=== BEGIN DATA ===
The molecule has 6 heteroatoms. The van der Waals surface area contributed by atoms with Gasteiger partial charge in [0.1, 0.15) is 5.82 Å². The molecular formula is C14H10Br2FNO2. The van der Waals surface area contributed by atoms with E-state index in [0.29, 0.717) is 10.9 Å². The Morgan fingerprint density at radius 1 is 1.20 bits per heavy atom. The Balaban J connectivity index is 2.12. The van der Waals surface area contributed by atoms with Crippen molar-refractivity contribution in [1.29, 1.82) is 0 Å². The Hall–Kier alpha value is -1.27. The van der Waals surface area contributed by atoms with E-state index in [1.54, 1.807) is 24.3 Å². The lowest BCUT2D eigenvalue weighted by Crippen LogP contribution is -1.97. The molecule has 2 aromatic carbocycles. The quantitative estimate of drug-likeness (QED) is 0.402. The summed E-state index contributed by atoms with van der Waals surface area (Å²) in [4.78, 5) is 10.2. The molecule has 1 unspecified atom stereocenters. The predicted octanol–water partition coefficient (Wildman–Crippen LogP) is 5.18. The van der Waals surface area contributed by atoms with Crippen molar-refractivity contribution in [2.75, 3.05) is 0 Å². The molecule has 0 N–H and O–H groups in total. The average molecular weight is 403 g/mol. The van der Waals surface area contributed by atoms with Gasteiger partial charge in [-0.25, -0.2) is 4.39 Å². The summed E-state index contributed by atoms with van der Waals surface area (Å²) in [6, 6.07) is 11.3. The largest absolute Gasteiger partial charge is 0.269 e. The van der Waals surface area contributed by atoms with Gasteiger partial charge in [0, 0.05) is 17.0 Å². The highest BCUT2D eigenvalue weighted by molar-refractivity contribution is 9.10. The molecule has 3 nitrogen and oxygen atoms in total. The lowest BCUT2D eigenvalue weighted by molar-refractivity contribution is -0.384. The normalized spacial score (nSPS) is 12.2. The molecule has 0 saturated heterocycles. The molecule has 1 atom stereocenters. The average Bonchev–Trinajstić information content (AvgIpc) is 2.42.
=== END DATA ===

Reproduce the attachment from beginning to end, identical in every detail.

The molecule has 6 heteroatoms. The van der Waals surface area contributed by atoms with Gasteiger partial charge in [0.1, 0.15) is 5.82 Å². The molecular formula is C14H10Br2FNO2. The van der Waals surface area contributed by atoms with E-state index in [0.29, 0.717) is 10.9 Å². The Morgan fingerprint density at radius 1 is 1.20 bits per heavy atom. The Balaban J connectivity index is 2.12. The van der Waals surface area contributed by atoms with Crippen molar-refractivity contribution in [1.29, 1.82) is 0 Å². The Hall–Kier alpha value is -1.27. The van der Waals surface area contributed by atoms with E-state index in [1.54, 1.807) is 24.3 Å². The lowest BCUT2D eigenvalue weighted by Crippen LogP contribution is -1.97. The molecule has 2 aromatic carbocycles. The quantitative estimate of drug-likeness (QED) is 0.402. The summed E-state index contributed by atoms with van der Waals surface area (Å²) in [4.78, 5) is 10.2. The molecule has 1 unspecified atom stereocenters. The predicted octanol–water partition coefficient (Wildman–Crippen LogP) is 5.18. The van der Waals surface area contributed by atoms with Crippen molar-refractivity contribution in [2.75, 3.05) is 0 Å². The molecule has 0 N–H and O–H groups in total. The average molecular weight is 403 g/mol. The van der Waals surface area contributed by atoms with Gasteiger partial charge in [-0.25, -0.2) is 4.39 Å². The summed E-state index contributed by atoms with van der Waals surface area (Å²) in [6, 6.07) is 11.3. The largest absolute Gasteiger partial charge is 0.269 e. The van der Waals surface area contributed by atoms with Gasteiger partial charge in [0, 0.05) is 17.0 Å². The highest BCUT2D eigenvalue weighted by molar-refractivity contribution is 9.10. The molecule has 3 nitrogen and oxygen atoms in total. The lowest BCUT2D eigenvalue weighted by molar-refractivity contribution is -0.384. The normalized spacial score (nSPS) is 12.2. The molecule has 0 saturated heterocycles. The molecule has 1 atom stereocenters. The average Bonchev–Trinajstić information content (AvgIpc) is 2.42.